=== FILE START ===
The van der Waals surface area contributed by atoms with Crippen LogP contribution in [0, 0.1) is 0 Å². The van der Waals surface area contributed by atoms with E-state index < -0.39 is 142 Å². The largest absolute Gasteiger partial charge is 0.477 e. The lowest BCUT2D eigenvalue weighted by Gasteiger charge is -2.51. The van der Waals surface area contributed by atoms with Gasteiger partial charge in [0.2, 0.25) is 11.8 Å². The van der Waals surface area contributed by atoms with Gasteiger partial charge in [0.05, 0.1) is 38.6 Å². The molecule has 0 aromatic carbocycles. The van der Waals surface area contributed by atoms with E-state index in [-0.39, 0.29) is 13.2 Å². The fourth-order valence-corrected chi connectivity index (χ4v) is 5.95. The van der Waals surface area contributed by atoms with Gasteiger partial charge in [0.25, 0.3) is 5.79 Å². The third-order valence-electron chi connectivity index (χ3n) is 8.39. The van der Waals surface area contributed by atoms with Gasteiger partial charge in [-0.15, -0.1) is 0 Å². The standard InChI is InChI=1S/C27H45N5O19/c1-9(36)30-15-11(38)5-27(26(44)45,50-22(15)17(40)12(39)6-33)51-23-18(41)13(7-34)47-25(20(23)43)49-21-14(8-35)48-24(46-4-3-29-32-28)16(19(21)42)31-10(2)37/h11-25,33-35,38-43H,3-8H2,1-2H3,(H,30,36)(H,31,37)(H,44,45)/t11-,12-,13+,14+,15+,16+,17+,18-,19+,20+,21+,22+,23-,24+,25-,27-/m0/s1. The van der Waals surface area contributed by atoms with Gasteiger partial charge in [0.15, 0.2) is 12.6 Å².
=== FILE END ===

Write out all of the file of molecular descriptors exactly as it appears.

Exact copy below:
The van der Waals surface area contributed by atoms with Crippen LogP contribution in [0, 0.1) is 0 Å². The van der Waals surface area contributed by atoms with E-state index < -0.39 is 142 Å². The largest absolute Gasteiger partial charge is 0.477 e. The lowest BCUT2D eigenvalue weighted by Gasteiger charge is -2.51. The van der Waals surface area contributed by atoms with Gasteiger partial charge in [0.2, 0.25) is 11.8 Å². The van der Waals surface area contributed by atoms with Gasteiger partial charge in [0.05, 0.1) is 38.6 Å². The molecule has 0 aromatic carbocycles. The van der Waals surface area contributed by atoms with E-state index in [-0.39, 0.29) is 13.2 Å². The fourth-order valence-corrected chi connectivity index (χ4v) is 5.95. The van der Waals surface area contributed by atoms with Gasteiger partial charge in [0.25, 0.3) is 5.79 Å². The third-order valence-electron chi connectivity index (χ3n) is 8.39. The van der Waals surface area contributed by atoms with Gasteiger partial charge in [-0.15, -0.1) is 0 Å². The standard InChI is InChI=1S/C27H45N5O19/c1-9(36)30-15-11(38)5-27(26(44)45,50-22(15)17(40)12(39)6-33)51-23-18(41)13(7-34)47-25(20(23)43)49-21-14(8-35)48-24(46-4-3-29-32-28)16(19(21)42)31-10(2)37/h11-25,33-35,38-43H,3-8H2,1-2H3,(H,30,36)(H,31,37)(H,44,45)/t11-,12-,13+,14+,15+,16+,17+,18-,19+,20+,21+,22+,23-,24+,25-,27-/m0/s1. The van der Waals surface area contributed by atoms with Gasteiger partial charge in [0.15, 0.2) is 12.6 Å².